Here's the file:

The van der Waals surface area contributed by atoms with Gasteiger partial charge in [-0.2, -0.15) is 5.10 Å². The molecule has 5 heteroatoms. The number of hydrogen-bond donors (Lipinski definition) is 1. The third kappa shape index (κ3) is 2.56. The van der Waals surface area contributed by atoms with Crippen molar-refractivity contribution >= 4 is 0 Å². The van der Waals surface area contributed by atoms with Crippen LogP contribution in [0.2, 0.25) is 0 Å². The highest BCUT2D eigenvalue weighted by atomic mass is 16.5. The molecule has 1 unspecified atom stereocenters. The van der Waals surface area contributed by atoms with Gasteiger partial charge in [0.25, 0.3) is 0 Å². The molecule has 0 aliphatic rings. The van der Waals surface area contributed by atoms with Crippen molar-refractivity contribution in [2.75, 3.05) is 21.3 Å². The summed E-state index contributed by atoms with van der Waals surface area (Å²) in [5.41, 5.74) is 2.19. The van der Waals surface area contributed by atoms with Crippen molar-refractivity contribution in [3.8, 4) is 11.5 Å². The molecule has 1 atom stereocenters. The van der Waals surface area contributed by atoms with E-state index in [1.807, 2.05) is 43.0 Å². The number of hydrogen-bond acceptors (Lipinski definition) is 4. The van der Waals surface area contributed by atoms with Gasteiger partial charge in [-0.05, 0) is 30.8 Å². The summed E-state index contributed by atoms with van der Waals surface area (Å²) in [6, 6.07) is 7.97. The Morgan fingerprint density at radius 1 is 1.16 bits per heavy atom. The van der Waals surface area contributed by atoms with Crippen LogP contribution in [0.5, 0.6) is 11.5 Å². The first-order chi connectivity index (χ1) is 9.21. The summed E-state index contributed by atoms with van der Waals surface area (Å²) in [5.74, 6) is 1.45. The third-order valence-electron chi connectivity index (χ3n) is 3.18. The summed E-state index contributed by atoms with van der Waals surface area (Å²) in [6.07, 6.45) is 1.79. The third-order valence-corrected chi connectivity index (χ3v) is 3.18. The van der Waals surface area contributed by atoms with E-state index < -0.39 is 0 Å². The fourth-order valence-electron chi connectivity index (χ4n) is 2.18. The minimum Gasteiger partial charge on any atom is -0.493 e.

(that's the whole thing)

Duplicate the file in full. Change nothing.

The van der Waals surface area contributed by atoms with Gasteiger partial charge in [-0.2, -0.15) is 5.10 Å². The molecule has 5 heteroatoms. The number of hydrogen-bond donors (Lipinski definition) is 1. The third kappa shape index (κ3) is 2.56. The van der Waals surface area contributed by atoms with Crippen molar-refractivity contribution >= 4 is 0 Å². The van der Waals surface area contributed by atoms with Crippen LogP contribution in [0.2, 0.25) is 0 Å². The highest BCUT2D eigenvalue weighted by atomic mass is 16.5. The molecule has 1 unspecified atom stereocenters. The van der Waals surface area contributed by atoms with Gasteiger partial charge in [0.25, 0.3) is 0 Å². The molecule has 0 aliphatic rings. The van der Waals surface area contributed by atoms with Crippen molar-refractivity contribution in [2.75, 3.05) is 21.3 Å². The summed E-state index contributed by atoms with van der Waals surface area (Å²) in [5.41, 5.74) is 2.19. The van der Waals surface area contributed by atoms with Crippen molar-refractivity contribution in [3.8, 4) is 11.5 Å². The molecule has 1 atom stereocenters. The van der Waals surface area contributed by atoms with E-state index in [1.807, 2.05) is 43.0 Å². The number of hydrogen-bond acceptors (Lipinski definition) is 4. The van der Waals surface area contributed by atoms with Gasteiger partial charge in [-0.05, 0) is 30.8 Å². The summed E-state index contributed by atoms with van der Waals surface area (Å²) in [6, 6.07) is 7.97. The Morgan fingerprint density at radius 1 is 1.16 bits per heavy atom. The van der Waals surface area contributed by atoms with Crippen LogP contribution in [0.5, 0.6) is 11.5 Å². The first-order chi connectivity index (χ1) is 9.21. The summed E-state index contributed by atoms with van der Waals surface area (Å²) in [5.74, 6) is 1.45. The third-order valence-electron chi connectivity index (χ3n) is 3.18. The summed E-state index contributed by atoms with van der Waals surface area (Å²) in [6.07, 6.45) is 1.79. The third-order valence-corrected chi connectivity index (χ3v) is 3.18. The van der Waals surface area contributed by atoms with E-state index < -0.39 is 0 Å². The fourth-order valence-electron chi connectivity index (χ4n) is 2.18. The minimum Gasteiger partial charge on any atom is -0.493 e.